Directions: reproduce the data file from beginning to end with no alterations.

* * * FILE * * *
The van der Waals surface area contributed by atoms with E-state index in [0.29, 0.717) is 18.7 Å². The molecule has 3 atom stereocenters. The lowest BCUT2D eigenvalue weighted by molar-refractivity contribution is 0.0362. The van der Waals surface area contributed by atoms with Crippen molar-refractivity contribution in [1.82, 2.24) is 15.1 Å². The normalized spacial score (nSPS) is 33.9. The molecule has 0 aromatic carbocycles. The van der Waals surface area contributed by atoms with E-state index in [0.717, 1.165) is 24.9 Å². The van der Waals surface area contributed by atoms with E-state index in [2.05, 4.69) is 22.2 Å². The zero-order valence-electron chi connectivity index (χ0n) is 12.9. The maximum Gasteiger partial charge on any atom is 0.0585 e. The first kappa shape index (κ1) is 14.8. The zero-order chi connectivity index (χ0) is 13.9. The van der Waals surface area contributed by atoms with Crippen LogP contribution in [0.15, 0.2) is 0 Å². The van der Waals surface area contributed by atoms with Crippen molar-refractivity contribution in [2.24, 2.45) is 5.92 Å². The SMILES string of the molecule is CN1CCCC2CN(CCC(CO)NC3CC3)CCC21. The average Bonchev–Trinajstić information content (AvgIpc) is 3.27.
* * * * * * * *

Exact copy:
The van der Waals surface area contributed by atoms with E-state index in [0.29, 0.717) is 18.7 Å². The molecule has 3 atom stereocenters. The lowest BCUT2D eigenvalue weighted by molar-refractivity contribution is 0.0362. The van der Waals surface area contributed by atoms with Crippen molar-refractivity contribution in [1.82, 2.24) is 15.1 Å². The normalized spacial score (nSPS) is 33.9. The molecule has 0 aromatic carbocycles. The van der Waals surface area contributed by atoms with E-state index in [0.717, 1.165) is 24.9 Å². The van der Waals surface area contributed by atoms with E-state index in [2.05, 4.69) is 22.2 Å². The zero-order valence-electron chi connectivity index (χ0n) is 12.9. The maximum Gasteiger partial charge on any atom is 0.0585 e. The first kappa shape index (κ1) is 14.8. The zero-order chi connectivity index (χ0) is 13.9. The van der Waals surface area contributed by atoms with Crippen LogP contribution in [0.15, 0.2) is 0 Å². The van der Waals surface area contributed by atoms with Crippen molar-refractivity contribution in [2.24, 2.45) is 5.92 Å². The SMILES string of the molecule is CN1CCCC2CN(CCC(CO)NC3CC3)CCC21. The average Bonchev–Trinajstić information content (AvgIpc) is 3.27.